Almost Impossible to Own a Decent Home: Snail House

Similar to the history of many other emerging economies, the economic boom in China unfortunately did not lift all boats at its early stage. It is now almost impossible for a majority of its citizens making an ordinary income to own a decent home in the vast sprawling cities of the east coast. The phenomenon of the citizenry unable to afford decent housing is so acute that a television series titled “snail house” had been made to talk about the challenge. On average, housing prices have gone beyond the means of the average wage-earner. For someone making around RMB 2,000 a month, he would need to spend his entire income of 20 years in order to own 30 sq m in midtown Shanghai! For Chinese families, owning a home has been a traditional family aspiration so the entire family will chip in to help the young to own a home; parents will often give generously to their offsprings to help them build a nest.

The preoccupation to own a home yet challenged by high prices made one of the key pain of modern living for the Chinese. They dare not spend a cent more on living their lives as their commitment to pay the house mortgage affects their propensity to consume, their spending on healthcare or even on taking care of the elderly. The pressure to keep up with the payment puts the average salaried person perpetually under stress: they dare not spend money on leisure, afraid to lose or change their job, worry about bank interest rising, and worry about falling sick. In other words, they have become enslaved to their mortgages.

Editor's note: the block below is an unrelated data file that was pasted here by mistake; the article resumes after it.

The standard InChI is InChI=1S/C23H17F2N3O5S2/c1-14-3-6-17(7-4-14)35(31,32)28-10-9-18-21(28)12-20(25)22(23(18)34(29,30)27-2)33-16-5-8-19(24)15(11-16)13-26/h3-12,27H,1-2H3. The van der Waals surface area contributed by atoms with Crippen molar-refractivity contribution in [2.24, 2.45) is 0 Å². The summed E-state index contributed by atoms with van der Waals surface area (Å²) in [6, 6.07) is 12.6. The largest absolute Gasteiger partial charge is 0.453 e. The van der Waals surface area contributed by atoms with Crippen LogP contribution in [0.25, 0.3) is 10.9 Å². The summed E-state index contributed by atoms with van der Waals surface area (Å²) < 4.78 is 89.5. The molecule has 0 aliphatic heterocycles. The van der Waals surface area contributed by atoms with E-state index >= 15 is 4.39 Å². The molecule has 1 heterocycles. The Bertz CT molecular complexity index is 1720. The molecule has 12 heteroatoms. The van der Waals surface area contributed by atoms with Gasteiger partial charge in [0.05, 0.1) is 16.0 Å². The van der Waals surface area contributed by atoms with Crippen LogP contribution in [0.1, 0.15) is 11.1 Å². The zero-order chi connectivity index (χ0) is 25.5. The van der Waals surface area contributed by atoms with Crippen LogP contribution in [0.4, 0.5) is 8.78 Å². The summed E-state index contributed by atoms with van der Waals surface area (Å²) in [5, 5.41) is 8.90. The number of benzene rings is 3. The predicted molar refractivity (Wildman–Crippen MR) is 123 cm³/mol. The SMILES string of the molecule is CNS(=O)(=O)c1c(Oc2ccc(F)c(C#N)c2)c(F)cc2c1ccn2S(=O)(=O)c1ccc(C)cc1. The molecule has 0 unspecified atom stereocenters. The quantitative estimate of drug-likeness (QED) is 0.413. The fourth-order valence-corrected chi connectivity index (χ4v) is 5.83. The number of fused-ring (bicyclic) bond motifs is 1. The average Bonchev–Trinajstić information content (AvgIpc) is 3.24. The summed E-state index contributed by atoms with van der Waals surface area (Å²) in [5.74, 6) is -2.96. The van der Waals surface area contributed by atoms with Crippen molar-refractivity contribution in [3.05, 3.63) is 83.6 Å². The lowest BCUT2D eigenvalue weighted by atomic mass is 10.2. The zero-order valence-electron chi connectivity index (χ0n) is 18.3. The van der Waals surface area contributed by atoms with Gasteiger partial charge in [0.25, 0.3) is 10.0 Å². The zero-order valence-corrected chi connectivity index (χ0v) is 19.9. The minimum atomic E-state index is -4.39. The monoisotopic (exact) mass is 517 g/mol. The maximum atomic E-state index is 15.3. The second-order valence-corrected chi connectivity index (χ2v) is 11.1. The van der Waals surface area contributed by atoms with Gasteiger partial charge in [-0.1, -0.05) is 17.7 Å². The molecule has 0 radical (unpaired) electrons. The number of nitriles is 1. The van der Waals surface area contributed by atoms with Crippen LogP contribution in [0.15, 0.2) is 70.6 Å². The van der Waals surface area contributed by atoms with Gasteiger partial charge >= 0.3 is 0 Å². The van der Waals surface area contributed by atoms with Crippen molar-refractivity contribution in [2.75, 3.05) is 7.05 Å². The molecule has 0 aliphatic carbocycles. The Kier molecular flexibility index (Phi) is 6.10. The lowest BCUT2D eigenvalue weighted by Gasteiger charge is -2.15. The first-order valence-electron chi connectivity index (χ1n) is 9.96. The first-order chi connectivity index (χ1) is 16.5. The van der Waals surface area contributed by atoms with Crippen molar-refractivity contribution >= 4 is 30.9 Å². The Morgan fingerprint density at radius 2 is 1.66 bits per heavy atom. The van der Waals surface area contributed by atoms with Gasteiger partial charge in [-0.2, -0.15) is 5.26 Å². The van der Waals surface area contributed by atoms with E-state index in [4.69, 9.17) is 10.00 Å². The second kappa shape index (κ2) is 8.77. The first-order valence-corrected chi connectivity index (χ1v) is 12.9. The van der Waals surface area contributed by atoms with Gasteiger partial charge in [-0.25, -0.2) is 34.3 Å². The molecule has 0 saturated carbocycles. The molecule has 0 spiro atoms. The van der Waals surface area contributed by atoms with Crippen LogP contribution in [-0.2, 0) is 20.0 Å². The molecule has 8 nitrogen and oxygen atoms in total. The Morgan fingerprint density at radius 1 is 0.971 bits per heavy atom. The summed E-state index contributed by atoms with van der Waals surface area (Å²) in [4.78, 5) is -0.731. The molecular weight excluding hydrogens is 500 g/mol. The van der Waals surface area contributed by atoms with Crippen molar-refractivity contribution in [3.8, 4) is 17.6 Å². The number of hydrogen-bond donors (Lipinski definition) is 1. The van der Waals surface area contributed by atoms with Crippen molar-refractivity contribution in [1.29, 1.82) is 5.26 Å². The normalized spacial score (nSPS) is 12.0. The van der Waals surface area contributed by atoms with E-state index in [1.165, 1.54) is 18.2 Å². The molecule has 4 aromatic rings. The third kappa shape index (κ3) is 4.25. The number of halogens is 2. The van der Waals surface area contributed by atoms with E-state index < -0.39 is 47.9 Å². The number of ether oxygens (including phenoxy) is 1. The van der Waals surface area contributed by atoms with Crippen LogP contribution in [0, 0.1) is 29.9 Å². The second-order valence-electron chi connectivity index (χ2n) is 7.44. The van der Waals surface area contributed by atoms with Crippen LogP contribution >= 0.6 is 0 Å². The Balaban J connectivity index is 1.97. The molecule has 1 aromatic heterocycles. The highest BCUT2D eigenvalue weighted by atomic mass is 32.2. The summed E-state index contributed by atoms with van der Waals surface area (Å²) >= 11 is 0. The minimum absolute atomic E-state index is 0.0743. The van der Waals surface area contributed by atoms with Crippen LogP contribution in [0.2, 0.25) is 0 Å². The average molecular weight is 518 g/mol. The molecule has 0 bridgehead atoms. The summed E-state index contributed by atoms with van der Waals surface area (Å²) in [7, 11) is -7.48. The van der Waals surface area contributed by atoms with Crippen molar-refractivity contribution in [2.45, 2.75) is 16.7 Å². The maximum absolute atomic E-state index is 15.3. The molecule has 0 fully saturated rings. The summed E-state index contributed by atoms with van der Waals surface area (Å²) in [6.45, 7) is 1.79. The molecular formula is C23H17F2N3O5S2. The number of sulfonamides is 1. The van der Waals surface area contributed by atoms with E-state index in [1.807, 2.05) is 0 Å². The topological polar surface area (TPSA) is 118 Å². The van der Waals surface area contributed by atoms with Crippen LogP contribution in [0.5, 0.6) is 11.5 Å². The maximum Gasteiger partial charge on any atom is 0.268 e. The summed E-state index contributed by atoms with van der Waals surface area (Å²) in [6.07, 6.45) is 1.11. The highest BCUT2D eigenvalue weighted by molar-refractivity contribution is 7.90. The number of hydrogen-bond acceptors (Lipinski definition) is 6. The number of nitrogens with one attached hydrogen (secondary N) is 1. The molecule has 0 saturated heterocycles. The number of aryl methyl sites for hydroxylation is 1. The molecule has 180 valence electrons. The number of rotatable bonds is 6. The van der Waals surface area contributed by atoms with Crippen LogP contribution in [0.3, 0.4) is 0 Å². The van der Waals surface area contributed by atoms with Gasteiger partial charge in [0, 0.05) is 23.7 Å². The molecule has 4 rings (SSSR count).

Buying a house is not a single individual’s business, but that of the entire family’s commitment. There is the “6-1 model“, six adults: the young couple and their parents joining their lifetime savings into owning a house for the young couple! Estimates show that 31% of home owners pay more than 50% of their monthly income towards repaying the mortgage, which is well above the 30% international standard of repayment. City governments are responding to this challenge by building low cost housing.

Advertisements

Leave a Reply

Fill in your details below or click an icon to log in:

WordPress.com Logo

You are commenting using your WordPress.com account. Log Out / Change )

Twitter picture

You are commenting using your Twitter account. Log Out / Change )

Facebook photo

You are commenting using your Facebook account. Log Out / Change )

Google+ photo

You are commenting using your Google+ account. Log Out / Change )

Connecting to %s


%d bloggers like this: